The irony of the situation is this: to those who cling on to the spirit of punk, everything about the New Pop is utterly abhorrent and devoid of heir precious ‘credibility’. The New Pop isn’t rebellious. It embraces the star system. It conflates art, business and entertainment. It cares more about sales and royalties and the strength of the dollar than anything else and to make matters worse, it isn’t the least bit guilty about it. (13)
Beyond Adam Ant, Rimmer sees the New Romantics as ushering in the age of New Pop. He says in the first chapter of the book that Culture Club “were the perfect New Pop” group: “Colour by Numbers was the nearest thing to a perfect pop album the decade has produced. ‘Karma Chameleon” was the nearest thing to a perfect pop single: pretty and sickly, complex and singalong, meaningless and meaningful all at the same time” (5). After he theorizes about the transformation of punk into New Pop, Rimmer spends the rest of the book detailing Culture Club’s 1984 tour. The tour tales are interesting, though they mostly focus on Boy George and Jon Moss constantly fighting, breaking up, and making back up. Boy George discusses their relationship in his autobiography if you’re interested in the details of their volatile love affair. It’s quite a story!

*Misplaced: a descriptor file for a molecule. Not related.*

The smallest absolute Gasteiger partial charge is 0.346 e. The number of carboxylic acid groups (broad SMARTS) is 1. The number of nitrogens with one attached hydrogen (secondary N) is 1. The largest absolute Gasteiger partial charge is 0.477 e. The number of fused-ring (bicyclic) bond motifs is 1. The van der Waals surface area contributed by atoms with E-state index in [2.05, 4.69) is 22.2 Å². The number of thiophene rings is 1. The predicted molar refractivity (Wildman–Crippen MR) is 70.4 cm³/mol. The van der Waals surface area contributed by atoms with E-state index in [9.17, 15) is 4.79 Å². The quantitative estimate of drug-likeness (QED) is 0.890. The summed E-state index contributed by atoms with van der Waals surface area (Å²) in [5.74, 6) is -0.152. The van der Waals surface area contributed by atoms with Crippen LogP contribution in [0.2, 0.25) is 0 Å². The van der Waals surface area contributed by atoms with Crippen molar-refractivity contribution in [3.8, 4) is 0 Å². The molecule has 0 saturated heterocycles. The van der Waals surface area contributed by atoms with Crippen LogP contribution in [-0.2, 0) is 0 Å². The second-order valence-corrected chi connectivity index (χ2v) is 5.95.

Something I found really helpful in Rimmer’s book is his discussion of money and New Popstars’ desire for success. Money and success comes up frequently when writers attempt to define what New Pop was. The music that came after punk was a lot of things: Postpunk, New Wave, New Romantic, and New Pop. It’s difficult to define what exactly makes each one of those categories because there are overlaps, slips, splits, and fissures among all of them. In a 2005 Pitchfork article, “Now That’s What I Call New Pop” by Jess Harvell provides a useful definition of New Pop which focuses both on sound and desire:
New pop, the UK post-post-punk movement, is too porous to be rigidly defined. It contains everything from ABC’s Arcadian soul-disco, to Orange Juice’s Byrds/Buzzcocks jangle, to the Human League’s supersonic Abba update. Much of it could also be called post-punk or synth-pop or leftover glam. There was no shared manifesto; many of the bands couldn’t be more different.
If anything defined it, it was a strange mix of DIY (spurred by punk) and ambition– to make the charts, make TV appearances, make newspaper headlines. Sometimes this was for money; sometimes just to see if it could be done; sometimes simply to reach as many people as possible. But clearly, for many bands, merely selling a few 7″s was no longer an option.